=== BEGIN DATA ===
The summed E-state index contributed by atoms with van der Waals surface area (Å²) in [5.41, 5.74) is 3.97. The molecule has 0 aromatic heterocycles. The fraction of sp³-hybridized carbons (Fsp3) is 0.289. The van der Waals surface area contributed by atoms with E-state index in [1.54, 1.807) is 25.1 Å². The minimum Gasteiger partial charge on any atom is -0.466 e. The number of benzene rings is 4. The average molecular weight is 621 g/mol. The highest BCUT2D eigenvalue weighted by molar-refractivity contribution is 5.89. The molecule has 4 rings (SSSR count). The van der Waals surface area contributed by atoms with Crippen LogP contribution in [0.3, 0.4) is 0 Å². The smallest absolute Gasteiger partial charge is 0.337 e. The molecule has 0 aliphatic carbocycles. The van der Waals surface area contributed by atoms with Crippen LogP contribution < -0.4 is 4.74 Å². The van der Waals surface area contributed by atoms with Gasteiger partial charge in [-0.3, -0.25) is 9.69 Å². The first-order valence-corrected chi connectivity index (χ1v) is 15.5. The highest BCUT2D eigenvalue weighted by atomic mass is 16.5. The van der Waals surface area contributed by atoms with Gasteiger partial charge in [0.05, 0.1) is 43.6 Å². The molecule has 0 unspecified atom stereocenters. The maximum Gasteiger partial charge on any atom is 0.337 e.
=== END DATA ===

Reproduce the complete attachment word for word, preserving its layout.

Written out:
The summed E-state index contributed by atoms with van der Waals surface area (Å²) in [5.41, 5.74) is 3.97. The molecule has 0 aromatic heterocycles. The fraction of sp³-hybridized carbons (Fsp3) is 0.289. The van der Waals surface area contributed by atoms with E-state index in [1.54, 1.807) is 25.1 Å². The minimum Gasteiger partial charge on any atom is -0.466 e. The number of benzene rings is 4. The average molecular weight is 621 g/mol. The highest BCUT2D eigenvalue weighted by molar-refractivity contribution is 5.89. The molecule has 4 rings (SSSR count). The van der Waals surface area contributed by atoms with Crippen LogP contribution in [0.3, 0.4) is 0 Å². The smallest absolute Gasteiger partial charge is 0.337 e. The molecule has 0 aliphatic carbocycles. The van der Waals surface area contributed by atoms with Crippen LogP contribution < -0.4 is 4.74 Å². The van der Waals surface area contributed by atoms with Gasteiger partial charge in [-0.3, -0.25) is 9.69 Å². The first-order valence-corrected chi connectivity index (χ1v) is 15.5. The highest BCUT2D eigenvalue weighted by atomic mass is 16.5. The van der Waals surface area contributed by atoms with Gasteiger partial charge in [0.05, 0.1) is 43.6 Å². The molecule has 0 unspecified atom stereocenters. The maximum Gasteiger partial charge on any atom is 0.337 e.